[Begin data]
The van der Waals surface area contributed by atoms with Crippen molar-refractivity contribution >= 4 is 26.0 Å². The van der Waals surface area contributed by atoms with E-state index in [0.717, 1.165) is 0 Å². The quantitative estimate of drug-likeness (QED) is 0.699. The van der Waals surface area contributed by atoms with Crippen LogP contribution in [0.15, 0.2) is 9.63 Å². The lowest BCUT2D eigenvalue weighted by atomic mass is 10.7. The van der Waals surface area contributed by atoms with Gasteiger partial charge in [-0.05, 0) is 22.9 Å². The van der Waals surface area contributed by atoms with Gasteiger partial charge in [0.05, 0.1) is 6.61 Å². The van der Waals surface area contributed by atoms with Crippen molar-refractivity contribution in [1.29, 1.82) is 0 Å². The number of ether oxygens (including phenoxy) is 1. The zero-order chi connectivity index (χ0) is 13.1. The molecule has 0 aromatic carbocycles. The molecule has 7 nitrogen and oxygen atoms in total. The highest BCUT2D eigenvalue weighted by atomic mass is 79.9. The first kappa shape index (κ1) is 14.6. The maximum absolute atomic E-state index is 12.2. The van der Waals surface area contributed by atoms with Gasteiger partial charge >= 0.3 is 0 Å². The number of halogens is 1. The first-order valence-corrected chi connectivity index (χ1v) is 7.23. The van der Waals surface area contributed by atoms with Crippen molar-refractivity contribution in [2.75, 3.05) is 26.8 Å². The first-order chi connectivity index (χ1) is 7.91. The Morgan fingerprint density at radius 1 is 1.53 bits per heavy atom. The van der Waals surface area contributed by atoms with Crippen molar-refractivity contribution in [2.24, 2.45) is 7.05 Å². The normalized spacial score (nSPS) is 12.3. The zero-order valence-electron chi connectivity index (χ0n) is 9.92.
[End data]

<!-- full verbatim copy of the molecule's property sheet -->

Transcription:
The van der Waals surface area contributed by atoms with Crippen molar-refractivity contribution >= 4 is 26.0 Å². The van der Waals surface area contributed by atoms with E-state index in [0.717, 1.165) is 0 Å². The quantitative estimate of drug-likeness (QED) is 0.699. The van der Waals surface area contributed by atoms with Crippen LogP contribution in [0.15, 0.2) is 9.63 Å². The lowest BCUT2D eigenvalue weighted by atomic mass is 10.7. The van der Waals surface area contributed by atoms with Gasteiger partial charge in [-0.05, 0) is 22.9 Å². The van der Waals surface area contributed by atoms with Gasteiger partial charge in [0.05, 0.1) is 6.61 Å². The van der Waals surface area contributed by atoms with Crippen molar-refractivity contribution in [1.29, 1.82) is 0 Å². The number of ether oxygens (including phenoxy) is 1. The zero-order chi connectivity index (χ0) is 13.1. The molecule has 0 aromatic carbocycles. The molecule has 7 nitrogen and oxygen atoms in total. The highest BCUT2D eigenvalue weighted by atomic mass is 79.9. The first kappa shape index (κ1) is 14.6. The maximum absolute atomic E-state index is 12.2. The van der Waals surface area contributed by atoms with Gasteiger partial charge >= 0.3 is 0 Å². The number of halogens is 1. The first-order valence-corrected chi connectivity index (χ1v) is 7.23. The van der Waals surface area contributed by atoms with Crippen molar-refractivity contribution in [2.75, 3.05) is 26.8 Å². The first-order chi connectivity index (χ1) is 7.91. The Morgan fingerprint density at radius 1 is 1.53 bits per heavy atom. The van der Waals surface area contributed by atoms with Crippen molar-refractivity contribution in [2.24, 2.45) is 7.05 Å². The normalized spacial score (nSPS) is 12.3. The zero-order valence-electron chi connectivity index (χ0n) is 9.92.